The Privacy Shield: September 30, 2016, Deadline for Early Self-Certification Offers Compliance Opportunity and Risk
The European Commission recently determined that the Privacy Shield Framework is adequate to legitimize data transfers under EU law, providing a replacement for the Safe Harbor program. The Privacy Shield is designed to provide organizations on both sides of the Atlantic with a mechanism to comply with EU data protection requirements when transferring personal data from the European Union to the United States. Organizations that apply for Privacy Shield self-certification by September 30, 2016, will be granted a nine-month grace period to conform their contracts with third-party processors to the Privacy Shield’s new onward transfer requirements.
After the European Court of Justice struck down the Safe Harbor program in October 2015 and declared the program to be inadequate, about 4,400 US-based multinational organizations faced regulatory uncertainty for their EU-to-US data transfers. Over the last 10 months, organizations have strategized how best to solve this problem. Their actions have ranged from implementing alternative mechanisms, such as EU Model Clauses; continuing their Safe Harbor certifications despite their invalidity for legitimate new data transfers; or simply taking a wait-and-see noncompliant posture, hoping for a viable Safe Harbor replacement.
On July 12, 2016, the European Commission provided a Safe Harbor replacement when it determined that the Privacy Shield Framework is adequate to legitimize data transfers under EU law. The Privacy Shield is a program designed by the US Department of Commerce (DOC) and the European Commission to provide organizations on both sides of the Atlantic with a mechanism to comply with EU data protection requirements when transferring personal data from the EU to the US. The DOC announced that, as of August 1, 2016, organizations could submit applications for self-certification of compliance with the Privacy Shield.
To incentivize use of the new Privacy Shield, the program provides that if an organization files its self-certification by September 30, 2016, it will be granted a nine-month grace period to conform its contracts with third-party processors to the new onward transfer requirements under the Privacy Shield. The onward transfer principle governs transfers of EU personal data to a third party, such as an IT service provider. It requires Privacy Shield companies to enter into a contract that provides that such data may only be processed for limited and specified purposes consistent with the consent provided by the individual, and also requires the recipient to provide the same level of protection as required under the Privacy Shield Principles.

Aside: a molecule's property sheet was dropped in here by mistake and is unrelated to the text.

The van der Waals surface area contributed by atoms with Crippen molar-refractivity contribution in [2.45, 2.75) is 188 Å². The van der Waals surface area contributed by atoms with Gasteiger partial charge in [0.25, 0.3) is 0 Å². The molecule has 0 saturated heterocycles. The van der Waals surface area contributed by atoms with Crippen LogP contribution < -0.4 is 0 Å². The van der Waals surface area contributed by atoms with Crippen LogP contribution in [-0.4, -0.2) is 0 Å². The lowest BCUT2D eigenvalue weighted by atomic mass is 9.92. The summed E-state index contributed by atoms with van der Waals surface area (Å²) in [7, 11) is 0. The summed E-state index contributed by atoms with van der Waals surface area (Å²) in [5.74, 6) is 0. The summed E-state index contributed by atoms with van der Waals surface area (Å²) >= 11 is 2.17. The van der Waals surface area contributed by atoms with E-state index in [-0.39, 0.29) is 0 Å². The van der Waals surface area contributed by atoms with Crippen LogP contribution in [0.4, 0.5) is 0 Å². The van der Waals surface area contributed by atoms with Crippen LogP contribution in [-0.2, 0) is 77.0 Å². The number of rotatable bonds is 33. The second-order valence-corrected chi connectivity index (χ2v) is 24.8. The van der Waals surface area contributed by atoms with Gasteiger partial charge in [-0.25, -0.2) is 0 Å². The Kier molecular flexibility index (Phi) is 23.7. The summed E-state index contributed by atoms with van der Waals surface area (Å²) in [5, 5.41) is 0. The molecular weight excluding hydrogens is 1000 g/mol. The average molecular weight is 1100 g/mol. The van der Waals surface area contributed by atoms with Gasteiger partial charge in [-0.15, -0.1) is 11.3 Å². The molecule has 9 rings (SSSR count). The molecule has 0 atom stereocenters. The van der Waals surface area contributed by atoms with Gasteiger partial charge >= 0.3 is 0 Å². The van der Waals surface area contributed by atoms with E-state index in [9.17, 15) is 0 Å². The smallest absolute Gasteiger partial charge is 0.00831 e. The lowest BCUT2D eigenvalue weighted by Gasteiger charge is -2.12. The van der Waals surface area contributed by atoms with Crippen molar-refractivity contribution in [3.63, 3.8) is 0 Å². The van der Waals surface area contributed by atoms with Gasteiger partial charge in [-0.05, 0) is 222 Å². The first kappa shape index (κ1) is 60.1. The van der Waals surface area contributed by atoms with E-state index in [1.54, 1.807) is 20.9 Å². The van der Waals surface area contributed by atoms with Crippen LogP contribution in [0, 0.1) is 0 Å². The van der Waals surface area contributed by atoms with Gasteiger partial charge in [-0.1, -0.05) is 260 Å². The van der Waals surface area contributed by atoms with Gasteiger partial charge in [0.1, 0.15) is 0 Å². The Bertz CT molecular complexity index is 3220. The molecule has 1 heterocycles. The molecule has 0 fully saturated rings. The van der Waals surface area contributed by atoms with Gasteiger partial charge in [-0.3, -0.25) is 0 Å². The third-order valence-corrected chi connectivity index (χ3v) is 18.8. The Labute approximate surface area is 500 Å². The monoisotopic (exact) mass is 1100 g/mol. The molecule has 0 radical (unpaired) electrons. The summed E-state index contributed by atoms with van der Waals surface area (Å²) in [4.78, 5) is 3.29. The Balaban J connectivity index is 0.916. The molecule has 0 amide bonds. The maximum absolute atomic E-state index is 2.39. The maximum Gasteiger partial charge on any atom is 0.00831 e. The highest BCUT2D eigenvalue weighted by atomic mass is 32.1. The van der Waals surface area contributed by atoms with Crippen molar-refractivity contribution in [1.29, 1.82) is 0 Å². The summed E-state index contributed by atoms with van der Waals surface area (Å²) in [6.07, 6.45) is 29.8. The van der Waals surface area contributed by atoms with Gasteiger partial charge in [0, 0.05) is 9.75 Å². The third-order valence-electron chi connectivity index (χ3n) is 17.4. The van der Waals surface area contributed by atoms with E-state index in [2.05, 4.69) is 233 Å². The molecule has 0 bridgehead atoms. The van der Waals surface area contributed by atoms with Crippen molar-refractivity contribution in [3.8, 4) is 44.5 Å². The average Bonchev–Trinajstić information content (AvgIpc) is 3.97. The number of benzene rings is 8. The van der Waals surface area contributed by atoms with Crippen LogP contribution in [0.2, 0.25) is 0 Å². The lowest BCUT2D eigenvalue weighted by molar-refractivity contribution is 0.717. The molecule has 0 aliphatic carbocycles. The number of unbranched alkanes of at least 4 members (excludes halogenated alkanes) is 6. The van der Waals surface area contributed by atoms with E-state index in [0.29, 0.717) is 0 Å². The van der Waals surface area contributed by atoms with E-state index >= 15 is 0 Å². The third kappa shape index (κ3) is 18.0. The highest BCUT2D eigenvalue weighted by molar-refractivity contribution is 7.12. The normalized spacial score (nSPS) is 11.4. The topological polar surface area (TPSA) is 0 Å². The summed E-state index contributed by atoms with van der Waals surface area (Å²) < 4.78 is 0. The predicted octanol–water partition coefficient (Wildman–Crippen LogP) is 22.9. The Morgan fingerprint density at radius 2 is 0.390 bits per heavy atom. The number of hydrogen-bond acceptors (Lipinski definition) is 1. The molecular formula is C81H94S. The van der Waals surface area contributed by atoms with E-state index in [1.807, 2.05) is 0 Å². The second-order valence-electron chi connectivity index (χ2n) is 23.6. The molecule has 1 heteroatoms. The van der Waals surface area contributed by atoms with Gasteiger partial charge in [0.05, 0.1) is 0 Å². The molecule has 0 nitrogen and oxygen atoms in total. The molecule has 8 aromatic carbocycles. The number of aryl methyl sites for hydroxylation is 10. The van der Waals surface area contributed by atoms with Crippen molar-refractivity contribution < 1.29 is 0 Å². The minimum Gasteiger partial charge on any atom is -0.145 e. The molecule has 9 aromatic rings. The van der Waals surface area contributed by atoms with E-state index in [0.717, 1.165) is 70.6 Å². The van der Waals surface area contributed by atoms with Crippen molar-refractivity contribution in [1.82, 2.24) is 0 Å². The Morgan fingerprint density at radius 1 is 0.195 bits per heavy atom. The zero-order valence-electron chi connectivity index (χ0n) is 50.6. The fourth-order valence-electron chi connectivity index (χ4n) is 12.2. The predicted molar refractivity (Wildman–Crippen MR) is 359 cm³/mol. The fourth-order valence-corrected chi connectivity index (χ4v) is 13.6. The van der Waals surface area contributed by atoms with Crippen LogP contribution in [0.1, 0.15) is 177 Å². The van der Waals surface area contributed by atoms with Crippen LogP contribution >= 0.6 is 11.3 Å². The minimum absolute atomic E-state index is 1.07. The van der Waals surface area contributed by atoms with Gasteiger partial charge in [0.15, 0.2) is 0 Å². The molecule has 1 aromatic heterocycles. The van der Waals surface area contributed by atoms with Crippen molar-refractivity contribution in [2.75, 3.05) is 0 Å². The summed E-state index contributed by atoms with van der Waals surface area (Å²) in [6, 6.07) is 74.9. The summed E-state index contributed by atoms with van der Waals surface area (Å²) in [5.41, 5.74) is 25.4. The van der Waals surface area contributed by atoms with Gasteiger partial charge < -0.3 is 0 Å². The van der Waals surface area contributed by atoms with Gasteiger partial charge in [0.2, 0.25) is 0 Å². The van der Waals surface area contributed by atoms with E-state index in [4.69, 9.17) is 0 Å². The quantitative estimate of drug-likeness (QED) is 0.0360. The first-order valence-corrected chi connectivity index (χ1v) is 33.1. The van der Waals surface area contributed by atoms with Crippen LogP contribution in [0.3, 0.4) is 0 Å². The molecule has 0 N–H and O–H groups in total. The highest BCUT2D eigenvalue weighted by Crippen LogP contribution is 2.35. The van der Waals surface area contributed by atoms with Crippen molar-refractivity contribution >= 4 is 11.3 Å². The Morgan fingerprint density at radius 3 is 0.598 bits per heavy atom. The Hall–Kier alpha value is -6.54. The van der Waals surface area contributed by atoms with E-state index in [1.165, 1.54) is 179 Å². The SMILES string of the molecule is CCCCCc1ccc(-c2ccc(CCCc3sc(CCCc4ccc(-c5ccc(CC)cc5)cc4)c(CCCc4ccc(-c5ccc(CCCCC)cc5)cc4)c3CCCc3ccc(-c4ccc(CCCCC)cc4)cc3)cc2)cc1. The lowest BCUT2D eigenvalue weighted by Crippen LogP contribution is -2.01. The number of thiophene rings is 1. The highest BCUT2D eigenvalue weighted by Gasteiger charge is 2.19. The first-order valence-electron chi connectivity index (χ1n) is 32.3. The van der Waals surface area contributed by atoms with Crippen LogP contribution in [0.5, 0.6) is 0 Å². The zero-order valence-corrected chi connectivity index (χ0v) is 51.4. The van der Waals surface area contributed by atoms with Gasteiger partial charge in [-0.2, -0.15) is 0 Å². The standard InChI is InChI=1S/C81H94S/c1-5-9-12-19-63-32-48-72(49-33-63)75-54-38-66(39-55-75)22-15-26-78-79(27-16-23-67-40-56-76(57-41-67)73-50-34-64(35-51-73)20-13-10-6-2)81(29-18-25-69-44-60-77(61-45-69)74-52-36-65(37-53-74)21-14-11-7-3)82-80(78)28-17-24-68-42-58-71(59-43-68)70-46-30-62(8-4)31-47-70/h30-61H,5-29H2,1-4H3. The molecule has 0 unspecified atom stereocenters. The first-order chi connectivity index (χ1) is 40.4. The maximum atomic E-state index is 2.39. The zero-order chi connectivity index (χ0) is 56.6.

This opportunity to self-certify for the Privacy Shield may be critical for US-based multinationals’ data protection compliance programs and may reduce the regulatory risks that arose from the invalidation of the Safe Harbor. Early self-certification by September 30, 2016, may enable certain organizations to be legally compliant with EU data protection requirements sooner than they may have anticipated. However, for those within these organizations tasked with EU data protection compliance—for example, general counsel, privacy officers and compliance officers—the early certification option may not only provide a not-to-be-missed opportunity, but also a compliance risk in and of itself.
Safe Harbor – Privacy Shield Compliance Gaps
It is tempting to think of the Privacy Shield as a direct descendent of the Safe Harbor Program. Key differences exist between the two approaches, however, and the importance of these differences should not be underestimated. At first glance, the Privacy Shield strongly resembles the Safe Harbor in that it mirrors the same data protection principles as the Safe Harbor framework, including Notice; Choice; Accountability for Onward Transfer; Security; Data Integrity and Purpose Limitation; Access; and Recourse, Enforcement and Liability. Despite these shared principles, the Privacy Shield requirements surpass those under Safe Harbor and add substantive and procedural privacy protections for EU individuals.
Some of the key compliance gaps between the Safe Harbor and the Privacy Shield include the following:
Implementation of Redress Mechanisms. Any EU citizen who believes his or her personal data has been misused has a right to several redress mechanisms under the Privacy Shield. These redress mechanisms are fundamental to the Privacy Shield and include established timelines by which US companies must respond to complaints and the ability to report complaints directly to the local EU data protection authority. Privacy Shield participants must also commit to binding arbitration at the request of the individual to address any complaint not resolved by other redress mechanisms offered.
Heightened Onward Transfer Requirements. One of the most prominent changes implemented by the Privacy Shield is the treatment of onward transfers of EU personal information to third parties. Unlike under the Safe Harbor, companies certified to the Privacy Shield are required to enter into written contracts with all third parties that receive EU personal data. The Privacy Shield sets forth specific contractual requirements for transfers to third-party controllers (i.e., third parties that are authorized to use the information for their own purposes) and others for transfers to third parties acting on behalf of the Privacy Shield organization (i.e., agents). These obligations, triggered by transferring EU personal data to service providers, require active procurement service provider management, careful contracting and diligent oversight, all of which impose compliance costs on certified companies.
Increased Oversight and Enforcement. US organizations can expect the Federal Trade Commission and the DOC to play an active role in enforcement of data transfers under this framework, working closely with European counterparts to provide robust privacy and data security protections for consumers.